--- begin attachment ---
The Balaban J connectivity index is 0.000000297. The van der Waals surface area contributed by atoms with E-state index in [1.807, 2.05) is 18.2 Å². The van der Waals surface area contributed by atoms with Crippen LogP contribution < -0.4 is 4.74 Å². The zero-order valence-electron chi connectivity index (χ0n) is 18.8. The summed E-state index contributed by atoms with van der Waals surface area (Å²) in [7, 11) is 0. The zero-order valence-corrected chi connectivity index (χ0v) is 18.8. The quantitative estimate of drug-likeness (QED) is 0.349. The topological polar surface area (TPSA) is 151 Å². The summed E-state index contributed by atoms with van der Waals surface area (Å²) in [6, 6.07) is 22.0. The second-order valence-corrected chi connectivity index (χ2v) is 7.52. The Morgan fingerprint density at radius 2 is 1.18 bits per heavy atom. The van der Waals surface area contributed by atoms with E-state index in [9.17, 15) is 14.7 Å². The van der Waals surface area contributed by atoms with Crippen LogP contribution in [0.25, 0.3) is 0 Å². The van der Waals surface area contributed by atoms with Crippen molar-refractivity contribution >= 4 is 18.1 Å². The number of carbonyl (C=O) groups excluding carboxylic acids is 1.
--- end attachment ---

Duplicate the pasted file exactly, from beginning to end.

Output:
The Balaban J connectivity index is 0.000000297. The van der Waals surface area contributed by atoms with E-state index in [1.807, 2.05) is 18.2 Å². The van der Waals surface area contributed by atoms with Crippen LogP contribution < -0.4 is 4.74 Å². The zero-order valence-electron chi connectivity index (χ0n) is 18.8. The summed E-state index contributed by atoms with van der Waals surface area (Å²) in [7, 11) is 0. The zero-order valence-corrected chi connectivity index (χ0v) is 18.8. The quantitative estimate of drug-likeness (QED) is 0.349. The topological polar surface area (TPSA) is 151 Å². The summed E-state index contributed by atoms with van der Waals surface area (Å²) in [6, 6.07) is 22.0. The second-order valence-corrected chi connectivity index (χ2v) is 7.52. The Morgan fingerprint density at radius 2 is 1.18 bits per heavy atom. The van der Waals surface area contributed by atoms with E-state index in [9.17, 15) is 14.7 Å². The van der Waals surface area contributed by atoms with Crippen LogP contribution in [0.25, 0.3) is 0 Å². The van der Waals surface area contributed by atoms with Crippen molar-refractivity contribution >= 4 is 18.1 Å². The number of carbonyl (C=O) groups excluding carboxylic acids is 1.